2. Financial: Are the business aspects of the worker’s job controlled by the payer? (These may include things like how the worker is paid, whether expenses are reimbursed, who provides tools/supplies).
  3. Type of Relationship: Are there written contracts or employee type benefits (i.e. pension plan, insurance, vacation pay, etc.)? Will the relationship continue and is the work performed a key aspect of the business?[1]

While there may be some indicators that lean toward an employee determination, and others that lean toward a contractor determination, the entire relationship must be considered. One final and often overlooked step in this process is making sure that you document how you arrived at the conclusion.

Another common wage and hour mistake in the restaurant industry happens when classifying employees as either exempt or non-exempt. With new overtime laws effective December 2016, it is important to review current employee classifications to prepare.

According to Eater.com, the average U.S. wage for chefs, head cooks, and pastry chefs is $45,920. For bakers, that number is $26,270. Based on the new Overtime Law, these workers, often salaried and working 50 or more hours per week, will qualify for time-and-a-half pay for their extra hours if employers do not consider options such as adjusting wages or cutting hours.[2]

Based on the new law and the national increase in employee lawsuits related to exempt status, now is the perfect time to review employee classifications. Need some help? Don’t hesitate to reach out- we’re here for you.



[1] https://www.irs.gov/businesses/small-businesses-self-employed/independent-contractor-self-employed-or-employee

[2] http://www.eater.com/2016/5/18/11696664/obama-overtime-labor-laws

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Do your managers qualify for their exempt status?

Small business owners without any HR expertise and without seeking outside counsel tend to classify their employees on a whim, believing that granting someone “exempt” status will save the business on overtime expenses. Little thought is given to whether their “exempt” employees actually qualify for their exempt status. This is a problem that unfortunately, many of them don’t realize the severity of until there’s a claim of overtime that allows for them to learn about the qualifications for the exemption. By then, its usually too late and they are well on their way to losing a case.

Salary Test

Generally, an employee is paid on a salary basis if s/he has a “guaranteed minimum” amount of money s/he can count on receiving for any work week in which s/he performs “any” work. To qualify as exempt, employees must generally be paid a predetermined amount over $455 per week each pay period not-dependent on the quality or quantity of the work performed. Starting December 1st, 2016, the salary threshold of $455 a week will rise to $913 ($47,476 per year) making an additional 4.2 million workers eligible for overtime pay.

The Duties Tests

An employee who meets the salary level tests and also the salary basis tests is exempt only if s/he also performs exempt job duties.

There are three typical categories of exempt job duties, called “executive,” “professional,” and “administrative.”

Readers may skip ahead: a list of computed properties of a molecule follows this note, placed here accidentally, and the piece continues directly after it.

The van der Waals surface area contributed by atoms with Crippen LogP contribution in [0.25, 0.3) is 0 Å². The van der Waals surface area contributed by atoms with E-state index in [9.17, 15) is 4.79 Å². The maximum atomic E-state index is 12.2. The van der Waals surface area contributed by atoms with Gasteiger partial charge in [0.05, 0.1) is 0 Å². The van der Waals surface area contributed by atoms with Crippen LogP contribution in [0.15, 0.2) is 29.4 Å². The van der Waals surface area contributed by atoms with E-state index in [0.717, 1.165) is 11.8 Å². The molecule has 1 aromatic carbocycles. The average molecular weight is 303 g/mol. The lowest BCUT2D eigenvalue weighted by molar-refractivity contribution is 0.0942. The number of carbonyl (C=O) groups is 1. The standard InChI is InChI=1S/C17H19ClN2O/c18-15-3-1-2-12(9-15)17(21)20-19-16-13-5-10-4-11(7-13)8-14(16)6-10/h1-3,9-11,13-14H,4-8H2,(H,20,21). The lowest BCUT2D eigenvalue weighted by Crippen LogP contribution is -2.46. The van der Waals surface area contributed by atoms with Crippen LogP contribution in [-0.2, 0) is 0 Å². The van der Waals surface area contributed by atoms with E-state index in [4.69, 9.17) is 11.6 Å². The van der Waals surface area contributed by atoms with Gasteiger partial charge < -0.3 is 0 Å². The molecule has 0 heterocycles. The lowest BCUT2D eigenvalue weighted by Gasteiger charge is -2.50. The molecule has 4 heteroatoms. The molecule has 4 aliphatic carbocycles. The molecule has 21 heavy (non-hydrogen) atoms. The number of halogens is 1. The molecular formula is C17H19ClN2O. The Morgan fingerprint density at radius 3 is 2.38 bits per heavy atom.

Exempt executive job duties.

Job duties are exempt executive job duties if the employee

  1. regularly supervises two or more other employees, and also,
  2. has management as the primary duty of the position, and also,
  3. has some genuine input into the job status of other employees (such as hiring, firing, promotions, or assignments).

“Mere supervision” is not sufficient. In addition, the supervisory employee must have “management” as the “primary duty” of the job.

Business owners should remember to look at the job duties of the position, not the job title of an employee to determine whether an exempt status applies. The Fair Labor Standards Act (FLSA) also provides certain exemptions for outside sales personnel, certain specialized computer personnel, certain highly compensated employees, certain retail sales employees, and employees covered by the Motor Carrier Act (MCA); Qualifying for these and documenting your rationale can get a little technical, and business owners should consult with an HR or Labor Attorney to ensure the exemption will hold up if ever challenged.

With the new salary threshold becoming effective in a few months, the time is perfect for employers to reevaluate their exempt/nonexempt classifications. If you are concerned that some of your exempt workers may be misclassified, the new regulations will give you another reason to revise their classification without necessarily creating liability for past wages.

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Overhauling the “Zero Tolerance for Violence” Policy

Most HR Professionals would prefer to stay out of the gun control debate. In light of recent gun related violence in the US, however, we once again find ourselves “caught in a legal crossfire between the need to maintain safe workplaces and the right of employees to possess firearms.[1]”

Until recently, many employers attempted to prevent violence in the workplace with Zero-Tolerance policies, but policy alone will not prevent violence, nor will it help in a time of crisis.

Although the gun control debate has taken center stage, gun violence is only one type of violence we may encounter. Here are a few recommendations for preventing and preparing to respond to violence in the workplace.

1.      Train your managers and staff to identify the behaviors that may be predictors of potential violence and encourage employees to report conduct that makes them feel uncomfortable. Investigate all complaints and act if needed. Include the reporting structure in policy, and be sure to make employees aware that there will not be retaliation for following the policy.